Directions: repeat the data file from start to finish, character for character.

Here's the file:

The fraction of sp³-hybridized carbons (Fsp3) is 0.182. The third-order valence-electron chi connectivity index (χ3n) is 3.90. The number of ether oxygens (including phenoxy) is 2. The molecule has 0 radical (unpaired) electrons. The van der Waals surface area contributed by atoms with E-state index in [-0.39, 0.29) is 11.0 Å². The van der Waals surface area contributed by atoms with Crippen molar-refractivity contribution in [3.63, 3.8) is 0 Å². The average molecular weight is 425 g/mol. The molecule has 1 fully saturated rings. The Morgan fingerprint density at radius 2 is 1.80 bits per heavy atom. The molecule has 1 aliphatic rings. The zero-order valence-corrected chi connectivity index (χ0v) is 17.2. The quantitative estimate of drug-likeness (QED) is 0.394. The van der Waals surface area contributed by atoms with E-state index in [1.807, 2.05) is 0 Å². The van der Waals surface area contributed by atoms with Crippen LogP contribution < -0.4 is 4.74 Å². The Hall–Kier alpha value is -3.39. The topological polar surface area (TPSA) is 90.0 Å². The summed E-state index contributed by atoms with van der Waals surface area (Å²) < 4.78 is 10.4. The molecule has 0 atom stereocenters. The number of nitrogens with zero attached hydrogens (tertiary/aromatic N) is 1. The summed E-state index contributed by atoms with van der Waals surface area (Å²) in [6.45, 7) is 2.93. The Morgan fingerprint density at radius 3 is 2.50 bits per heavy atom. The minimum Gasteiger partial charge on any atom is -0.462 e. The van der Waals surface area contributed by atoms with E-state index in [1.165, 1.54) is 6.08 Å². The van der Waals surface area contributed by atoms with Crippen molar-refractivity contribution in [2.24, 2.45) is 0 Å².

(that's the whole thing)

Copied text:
The fraction of sp³-hybridized carbons (Fsp3) is 0.182. The third-order valence-electron chi connectivity index (χ3n) is 3.90. The number of ether oxygens (including phenoxy) is 2. The molecule has 0 radical (unpaired) electrons. The van der Waals surface area contributed by atoms with E-state index in [-0.39, 0.29) is 11.0 Å². The van der Waals surface area contributed by atoms with Crippen molar-refractivity contribution in [3.63, 3.8) is 0 Å². The average molecular weight is 425 g/mol. The molecule has 1 fully saturated rings. The Morgan fingerprint density at radius 2 is 1.80 bits per heavy atom. The molecule has 1 aliphatic rings. The zero-order valence-corrected chi connectivity index (χ0v) is 17.2. The quantitative estimate of drug-likeness (QED) is 0.394. The van der Waals surface area contributed by atoms with E-state index in [1.807, 2.05) is 0 Å². The van der Waals surface area contributed by atoms with Crippen LogP contribution < -0.4 is 4.74 Å². The Hall–Kier alpha value is -3.39. The topological polar surface area (TPSA) is 90.0 Å². The summed E-state index contributed by atoms with van der Waals surface area (Å²) < 4.78 is 10.4. The molecule has 0 atom stereocenters. The number of nitrogens with zero attached hydrogens (tertiary/aromatic N) is 1. The summed E-state index contributed by atoms with van der Waals surface area (Å²) in [6.45, 7) is 2.93. The Morgan fingerprint density at radius 3 is 2.50 bits per heavy atom. The minimum Gasteiger partial charge on any atom is -0.462 e. The van der Waals surface area contributed by atoms with E-state index in [1.165, 1.54) is 6.08 Å². The van der Waals surface area contributed by atoms with Crippen molar-refractivity contribution in [2.24, 2.45) is 0 Å².